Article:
Jeffrey Miller

A Writer's Life

What’s a Korean bus doing in Savannakhet?

Korean bus in SavannakhetAt least, what’s a bus that was probably once used by a bus company in Korea now being used by a bus company in Laos? 

That is what I thought last summer when I noticed the Hangul lettering cha-dongmun or main entrance written on the door of the bus that On and I took from Savannakhet to Mukdahan, Thailand.

The only thing that I could think of at the time is that some bus company sold these buses to a bus company in Laos.

It’s the only thing that makes sense with the Korean lettering still visible on the bus door.  

Well, I noticed the same Korean lettering for “main entrance” on the bus On and I took from Vientiane to Paksong this time. Obviously some company in Korea sold a lot of used buses to a bus company in Laos. 

And then, I noticed more Korean lettering on the bus we took from Luang Prabang back to Vientiane as well as other buses at the Nanluang Bus Terminal (in fact, one bus still had the name of the bus company in Hangul written on the outside of the bus).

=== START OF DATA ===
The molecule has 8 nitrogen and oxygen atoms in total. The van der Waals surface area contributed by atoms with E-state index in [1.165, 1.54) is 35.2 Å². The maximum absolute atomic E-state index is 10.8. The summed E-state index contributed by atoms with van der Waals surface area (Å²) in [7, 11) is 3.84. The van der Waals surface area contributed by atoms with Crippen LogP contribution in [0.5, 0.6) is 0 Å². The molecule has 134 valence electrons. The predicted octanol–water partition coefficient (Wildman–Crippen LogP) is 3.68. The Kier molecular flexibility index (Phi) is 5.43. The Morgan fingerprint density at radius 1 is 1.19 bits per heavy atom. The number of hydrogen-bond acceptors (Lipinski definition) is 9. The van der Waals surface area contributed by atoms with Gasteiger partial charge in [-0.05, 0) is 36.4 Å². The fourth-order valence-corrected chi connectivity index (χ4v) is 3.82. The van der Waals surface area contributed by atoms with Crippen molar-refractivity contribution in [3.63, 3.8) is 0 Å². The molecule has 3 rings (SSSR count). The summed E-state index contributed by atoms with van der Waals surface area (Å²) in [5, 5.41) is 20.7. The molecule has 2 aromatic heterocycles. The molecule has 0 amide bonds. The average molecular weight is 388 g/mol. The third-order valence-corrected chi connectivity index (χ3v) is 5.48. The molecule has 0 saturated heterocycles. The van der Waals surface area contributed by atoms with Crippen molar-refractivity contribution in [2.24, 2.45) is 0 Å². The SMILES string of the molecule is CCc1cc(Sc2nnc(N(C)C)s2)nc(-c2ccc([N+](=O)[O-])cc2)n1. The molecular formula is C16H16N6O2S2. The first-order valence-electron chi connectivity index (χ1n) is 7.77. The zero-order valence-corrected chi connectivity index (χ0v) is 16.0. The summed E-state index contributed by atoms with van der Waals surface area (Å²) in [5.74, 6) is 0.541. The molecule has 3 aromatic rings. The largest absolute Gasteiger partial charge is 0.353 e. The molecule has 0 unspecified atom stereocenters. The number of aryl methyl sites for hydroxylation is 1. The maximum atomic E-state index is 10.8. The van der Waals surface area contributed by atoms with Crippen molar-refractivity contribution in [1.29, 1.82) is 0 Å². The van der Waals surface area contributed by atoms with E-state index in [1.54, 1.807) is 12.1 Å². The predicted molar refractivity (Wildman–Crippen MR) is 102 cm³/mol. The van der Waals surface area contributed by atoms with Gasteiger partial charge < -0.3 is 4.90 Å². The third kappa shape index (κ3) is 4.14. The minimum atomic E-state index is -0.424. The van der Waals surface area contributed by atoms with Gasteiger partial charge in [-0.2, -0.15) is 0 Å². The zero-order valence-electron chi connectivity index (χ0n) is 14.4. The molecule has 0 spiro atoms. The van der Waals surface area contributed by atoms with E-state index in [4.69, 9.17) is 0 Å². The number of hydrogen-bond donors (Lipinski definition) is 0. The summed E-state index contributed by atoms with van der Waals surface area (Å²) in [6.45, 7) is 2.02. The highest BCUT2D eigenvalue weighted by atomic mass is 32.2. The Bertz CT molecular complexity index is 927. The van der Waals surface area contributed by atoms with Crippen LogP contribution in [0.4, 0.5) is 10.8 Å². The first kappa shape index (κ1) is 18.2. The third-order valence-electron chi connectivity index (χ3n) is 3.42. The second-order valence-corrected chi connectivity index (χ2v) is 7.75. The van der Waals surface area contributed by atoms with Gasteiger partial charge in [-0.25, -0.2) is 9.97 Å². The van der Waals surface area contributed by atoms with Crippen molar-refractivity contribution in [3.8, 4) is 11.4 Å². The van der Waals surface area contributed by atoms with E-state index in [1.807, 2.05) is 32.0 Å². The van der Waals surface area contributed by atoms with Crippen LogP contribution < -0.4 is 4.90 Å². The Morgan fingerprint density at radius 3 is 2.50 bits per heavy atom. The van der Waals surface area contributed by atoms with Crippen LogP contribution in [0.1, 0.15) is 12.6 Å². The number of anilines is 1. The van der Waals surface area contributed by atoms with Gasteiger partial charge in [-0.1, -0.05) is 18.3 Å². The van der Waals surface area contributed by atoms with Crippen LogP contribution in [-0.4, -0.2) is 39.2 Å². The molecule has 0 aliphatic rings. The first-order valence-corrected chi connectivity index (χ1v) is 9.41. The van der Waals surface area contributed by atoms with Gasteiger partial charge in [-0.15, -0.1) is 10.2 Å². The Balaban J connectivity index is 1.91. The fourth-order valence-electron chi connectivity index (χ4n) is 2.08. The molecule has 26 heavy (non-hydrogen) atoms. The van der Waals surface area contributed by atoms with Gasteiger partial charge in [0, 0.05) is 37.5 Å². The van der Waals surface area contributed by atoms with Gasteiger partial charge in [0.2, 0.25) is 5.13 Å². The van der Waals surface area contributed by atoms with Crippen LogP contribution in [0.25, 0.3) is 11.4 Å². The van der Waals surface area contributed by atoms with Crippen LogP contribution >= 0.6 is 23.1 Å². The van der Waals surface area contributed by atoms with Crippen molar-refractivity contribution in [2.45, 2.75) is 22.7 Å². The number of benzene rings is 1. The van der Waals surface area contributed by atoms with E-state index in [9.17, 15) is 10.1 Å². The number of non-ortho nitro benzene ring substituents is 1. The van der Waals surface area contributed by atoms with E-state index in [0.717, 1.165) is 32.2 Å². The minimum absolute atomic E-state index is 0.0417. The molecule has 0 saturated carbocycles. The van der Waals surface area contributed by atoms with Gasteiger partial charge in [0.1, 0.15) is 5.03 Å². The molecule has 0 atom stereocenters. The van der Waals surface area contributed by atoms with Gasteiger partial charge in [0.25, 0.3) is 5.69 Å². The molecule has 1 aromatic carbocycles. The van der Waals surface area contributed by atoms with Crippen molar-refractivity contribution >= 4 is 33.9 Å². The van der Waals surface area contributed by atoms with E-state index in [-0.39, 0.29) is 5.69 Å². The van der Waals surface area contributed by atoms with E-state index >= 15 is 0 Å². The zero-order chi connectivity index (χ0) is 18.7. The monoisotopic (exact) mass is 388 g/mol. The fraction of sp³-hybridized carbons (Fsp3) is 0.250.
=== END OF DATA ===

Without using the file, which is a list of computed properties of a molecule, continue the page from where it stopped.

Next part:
I am surprised that a lot of the Korean lettering and signs have not been removed inside of the buses or for the lettering on the sides of the buses painted over.

2 Comments

  1. That kind of stuff happens a lot in the Philippines as well. It’s really just a case of richer Asian countries tossing their hand me downs to the poorer ones (at a bargain, but still at some cost of course).

    I would ride jeeps in Manila that had Japanese and Chinese lettering on them, as the owners didn’t even bother to clean it up proper.

  2. There are old chinese, russian, korean, Japanese and thai bus all over the street in Vientiane 🙂

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